|Publication number||US5329103 A|
|Application number||US 07/784,771|
|Publication date||Jul 12, 1994|
|Filing date||Oct 30, 1991|
|Priority date||Oct 30, 1991|
|Publication number||07784771, 784771, US 5329103 A, US 5329103A, US-A-5329103, US5329103 A, US5329103A|
|Inventors||Joseph F. Rando|
|Export Citation||BiBTeX, EndNote, RefMan|
|Patent Citations (22), Referenced by (73), Classifications (13), Legal Events (8)|
|External Links: USPTO, USPTO Assignment, Espacenet|
1. Field of the Invention
The field of the invention relates to bar code reading at point of sale (POS) locations. In particular the field of the present invention relates to a low-cost laser scanning technique using resonant cantilever beam deflectors for multiplexing scanning and collecting light beams. The invention makes possible a laser scanner which is small, compact, and efficient.
2. The Prior Art
In conventional applications the scanner is mounted in the counter of the POS station. The clerk moves the labeled goods over the window of the scanner and a laser beam within the scanner continuously scans a volume in space above the window. The checker or salesperson moves the package through this space with the label facing the window. When a laser beam crosses the black and White bars, the intensity variations in the scattered light are detected by a photodetector within the scanner. These are then converted to electrical signals which are decoded into the information on the label.
3. BACKGROUND OF THE INVENTION
Normally the scanning is accomplished using a motor which drives a rotor on which are mounted a number of mirrors. Such scanners are described in U.S. Pat. Nos. 4,064,390, 4,699,447, 4,799,164 and many others.
A further method of scanning uses a rotating hologram as in U.S. Pat. Nos. 4,795,224 and 4,647,143. This family of scanners also uses motors and requires considerable space for the hologram and the motor.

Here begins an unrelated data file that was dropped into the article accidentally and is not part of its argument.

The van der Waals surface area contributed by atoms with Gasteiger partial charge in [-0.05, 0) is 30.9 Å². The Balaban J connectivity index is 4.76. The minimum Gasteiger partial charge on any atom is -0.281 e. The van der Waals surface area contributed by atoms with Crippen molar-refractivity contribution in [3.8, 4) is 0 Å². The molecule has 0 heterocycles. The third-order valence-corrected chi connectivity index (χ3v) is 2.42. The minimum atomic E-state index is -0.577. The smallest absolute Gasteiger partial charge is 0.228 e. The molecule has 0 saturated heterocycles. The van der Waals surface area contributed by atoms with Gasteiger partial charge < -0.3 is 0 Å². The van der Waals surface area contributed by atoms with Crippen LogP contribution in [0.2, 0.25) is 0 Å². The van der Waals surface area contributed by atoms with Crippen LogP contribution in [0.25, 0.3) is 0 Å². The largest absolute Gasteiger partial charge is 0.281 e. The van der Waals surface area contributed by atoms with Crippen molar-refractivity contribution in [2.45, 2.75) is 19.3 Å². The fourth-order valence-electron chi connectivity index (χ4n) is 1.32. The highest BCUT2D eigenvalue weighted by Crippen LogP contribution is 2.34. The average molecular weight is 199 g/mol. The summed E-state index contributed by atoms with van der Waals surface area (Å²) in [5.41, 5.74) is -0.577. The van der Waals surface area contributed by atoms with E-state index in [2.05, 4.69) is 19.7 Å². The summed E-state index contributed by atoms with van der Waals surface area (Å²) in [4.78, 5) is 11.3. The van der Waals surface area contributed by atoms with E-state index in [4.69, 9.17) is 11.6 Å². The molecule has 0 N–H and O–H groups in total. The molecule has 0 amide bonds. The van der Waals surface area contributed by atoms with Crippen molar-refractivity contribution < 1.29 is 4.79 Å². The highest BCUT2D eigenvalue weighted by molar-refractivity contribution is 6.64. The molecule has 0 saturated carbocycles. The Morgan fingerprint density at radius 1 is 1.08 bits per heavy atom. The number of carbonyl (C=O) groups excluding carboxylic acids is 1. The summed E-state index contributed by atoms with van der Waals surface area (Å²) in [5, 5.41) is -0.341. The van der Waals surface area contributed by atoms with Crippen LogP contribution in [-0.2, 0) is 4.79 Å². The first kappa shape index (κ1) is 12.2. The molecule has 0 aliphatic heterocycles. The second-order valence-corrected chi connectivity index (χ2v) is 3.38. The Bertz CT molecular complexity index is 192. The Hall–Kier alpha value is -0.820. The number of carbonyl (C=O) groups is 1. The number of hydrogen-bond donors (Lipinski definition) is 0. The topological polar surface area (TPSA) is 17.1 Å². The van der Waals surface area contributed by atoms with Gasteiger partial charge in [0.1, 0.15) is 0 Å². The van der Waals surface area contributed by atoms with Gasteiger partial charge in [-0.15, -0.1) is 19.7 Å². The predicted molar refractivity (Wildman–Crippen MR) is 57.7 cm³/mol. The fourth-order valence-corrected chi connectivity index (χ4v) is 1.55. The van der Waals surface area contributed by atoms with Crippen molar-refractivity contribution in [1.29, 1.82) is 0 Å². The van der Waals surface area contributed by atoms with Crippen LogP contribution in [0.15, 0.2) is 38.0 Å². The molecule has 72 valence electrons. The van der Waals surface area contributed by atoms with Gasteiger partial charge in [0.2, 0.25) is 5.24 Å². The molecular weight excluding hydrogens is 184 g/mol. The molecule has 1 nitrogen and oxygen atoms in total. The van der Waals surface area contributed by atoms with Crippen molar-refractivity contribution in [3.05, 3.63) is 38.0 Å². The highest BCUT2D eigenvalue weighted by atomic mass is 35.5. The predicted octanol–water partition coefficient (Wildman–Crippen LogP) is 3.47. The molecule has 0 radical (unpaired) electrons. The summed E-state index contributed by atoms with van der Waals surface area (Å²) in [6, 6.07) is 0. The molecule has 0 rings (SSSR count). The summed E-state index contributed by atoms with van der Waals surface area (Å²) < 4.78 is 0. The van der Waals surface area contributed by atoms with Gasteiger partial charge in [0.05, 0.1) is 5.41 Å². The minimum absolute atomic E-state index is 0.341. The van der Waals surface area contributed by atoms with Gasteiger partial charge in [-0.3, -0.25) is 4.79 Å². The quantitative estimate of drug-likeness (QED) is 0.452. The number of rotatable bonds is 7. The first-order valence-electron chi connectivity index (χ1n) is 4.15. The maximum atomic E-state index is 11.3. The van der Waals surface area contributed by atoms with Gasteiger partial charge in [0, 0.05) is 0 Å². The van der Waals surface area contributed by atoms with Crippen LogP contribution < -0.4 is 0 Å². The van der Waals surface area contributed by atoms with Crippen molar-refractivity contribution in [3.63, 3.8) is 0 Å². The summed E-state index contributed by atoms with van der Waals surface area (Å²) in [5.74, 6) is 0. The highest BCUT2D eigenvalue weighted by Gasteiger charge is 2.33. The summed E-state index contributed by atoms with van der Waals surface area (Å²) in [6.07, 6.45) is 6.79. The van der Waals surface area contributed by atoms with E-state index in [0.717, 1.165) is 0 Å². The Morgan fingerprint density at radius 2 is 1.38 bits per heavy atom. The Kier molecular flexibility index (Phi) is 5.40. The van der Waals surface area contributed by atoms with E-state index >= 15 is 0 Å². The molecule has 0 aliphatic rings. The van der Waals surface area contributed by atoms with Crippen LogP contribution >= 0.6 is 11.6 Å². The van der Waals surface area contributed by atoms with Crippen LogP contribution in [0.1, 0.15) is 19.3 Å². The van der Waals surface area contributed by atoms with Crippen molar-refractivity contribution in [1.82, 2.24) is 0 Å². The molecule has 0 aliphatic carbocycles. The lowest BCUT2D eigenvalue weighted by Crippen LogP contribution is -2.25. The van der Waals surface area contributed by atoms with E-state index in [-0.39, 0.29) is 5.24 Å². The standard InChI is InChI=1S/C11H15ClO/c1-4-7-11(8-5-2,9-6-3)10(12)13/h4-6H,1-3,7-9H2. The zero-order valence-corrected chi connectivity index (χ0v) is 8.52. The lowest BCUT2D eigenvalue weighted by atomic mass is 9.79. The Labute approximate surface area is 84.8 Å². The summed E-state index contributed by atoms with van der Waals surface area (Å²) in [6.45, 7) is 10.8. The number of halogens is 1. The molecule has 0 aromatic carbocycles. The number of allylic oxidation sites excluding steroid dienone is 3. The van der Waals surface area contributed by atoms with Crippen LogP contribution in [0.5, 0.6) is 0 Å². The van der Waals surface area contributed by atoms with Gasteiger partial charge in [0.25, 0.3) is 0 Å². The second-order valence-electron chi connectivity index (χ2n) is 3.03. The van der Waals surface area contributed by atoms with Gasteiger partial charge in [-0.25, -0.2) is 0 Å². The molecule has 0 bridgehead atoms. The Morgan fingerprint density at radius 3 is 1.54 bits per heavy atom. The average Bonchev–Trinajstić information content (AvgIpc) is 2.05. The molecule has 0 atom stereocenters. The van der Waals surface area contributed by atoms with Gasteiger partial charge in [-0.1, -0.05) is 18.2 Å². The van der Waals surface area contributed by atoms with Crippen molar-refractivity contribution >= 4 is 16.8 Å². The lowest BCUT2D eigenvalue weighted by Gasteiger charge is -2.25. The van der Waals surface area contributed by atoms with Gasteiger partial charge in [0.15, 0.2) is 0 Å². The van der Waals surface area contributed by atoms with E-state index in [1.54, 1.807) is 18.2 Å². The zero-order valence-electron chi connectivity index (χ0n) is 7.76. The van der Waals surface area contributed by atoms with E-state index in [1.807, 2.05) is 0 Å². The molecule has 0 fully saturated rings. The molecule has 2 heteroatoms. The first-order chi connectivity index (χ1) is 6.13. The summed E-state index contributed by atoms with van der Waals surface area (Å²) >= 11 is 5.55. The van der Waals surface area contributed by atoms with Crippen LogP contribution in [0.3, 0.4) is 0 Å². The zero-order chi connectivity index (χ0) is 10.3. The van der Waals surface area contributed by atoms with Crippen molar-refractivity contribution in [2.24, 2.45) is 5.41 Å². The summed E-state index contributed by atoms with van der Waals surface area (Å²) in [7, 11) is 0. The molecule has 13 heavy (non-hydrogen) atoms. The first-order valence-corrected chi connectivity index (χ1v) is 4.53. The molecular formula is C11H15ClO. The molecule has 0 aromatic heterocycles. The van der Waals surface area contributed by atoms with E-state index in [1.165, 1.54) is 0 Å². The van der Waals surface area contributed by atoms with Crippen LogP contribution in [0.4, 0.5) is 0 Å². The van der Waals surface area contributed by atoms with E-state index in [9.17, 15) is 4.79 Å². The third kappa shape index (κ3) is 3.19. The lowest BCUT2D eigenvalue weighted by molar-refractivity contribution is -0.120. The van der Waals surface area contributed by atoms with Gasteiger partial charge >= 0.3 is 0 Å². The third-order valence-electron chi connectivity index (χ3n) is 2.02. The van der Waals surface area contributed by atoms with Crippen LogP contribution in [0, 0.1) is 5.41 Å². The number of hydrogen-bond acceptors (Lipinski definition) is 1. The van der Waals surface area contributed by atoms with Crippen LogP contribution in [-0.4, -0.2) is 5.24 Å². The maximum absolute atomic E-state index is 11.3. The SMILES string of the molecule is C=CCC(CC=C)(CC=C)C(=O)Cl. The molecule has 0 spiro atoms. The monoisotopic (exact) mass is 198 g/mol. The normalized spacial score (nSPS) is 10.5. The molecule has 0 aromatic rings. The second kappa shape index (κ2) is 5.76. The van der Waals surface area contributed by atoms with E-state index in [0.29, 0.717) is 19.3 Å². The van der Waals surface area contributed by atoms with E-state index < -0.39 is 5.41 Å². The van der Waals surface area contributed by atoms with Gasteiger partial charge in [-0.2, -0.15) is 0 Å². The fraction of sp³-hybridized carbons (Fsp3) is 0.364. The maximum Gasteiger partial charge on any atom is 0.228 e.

Alternatively, bar code labels are scanned using a handheld scanner in POS stations. This type of scanner may use a small mirrored polygon like the in-counter scanners, or it may use other techniques to scan the laser beam. One method uses a galvanometer driven mirror to scan the beam in a single line.
Another conventional technique uses a stepper motor to rotate the mirror back and forth. The advantage of this is that there is less dead time compared to a polygon scanner and to a sinusoidal galvanometer scanner. In addition, less space is required. Such a scanner is described in U.S. Pat. No. 4,825,057. Another disadvantage of the reversing stepper motor design is that a significant time delay is required to stop and start the mirror. In addition, this design generally uses more power than other motor designs.
Resonant mechanical scanners have been introduced in an attempt to overcome the disadvantages inherent in motor driven scanners. Resonant mechanical scanners are employed in a wide variety of applications. They are used because of their high reliability, long life and low-power consumption. Sinusoidally oscillated mechanical scanners have minimum energization requirements and are mechanically and electronically simple in design, fabrication and operation.
Resonant mirror systems for scanning laser beams in bar code reading are well known in the industry. An improved low profile scanner is described in U.S. Pat. No. 4,732,440. The main disadvantage of conventional resonant scanners is that the beam scan is sinusoidal, resulting in a velocity variation which goes from zero to some maximum. This variation is a serious problem for scanning labels because the scan pattern is unusable during the period of low velocity. U.S. Pat. No. 4,859,846 describes a dual-mode resonant scanning system designed to reduce the velocity variation by making the oscillation triangular through the addition of a third harmonic resonance. However, this method also is not well adapted to scanning the parallel, perpendicular bars of the standard bar code label.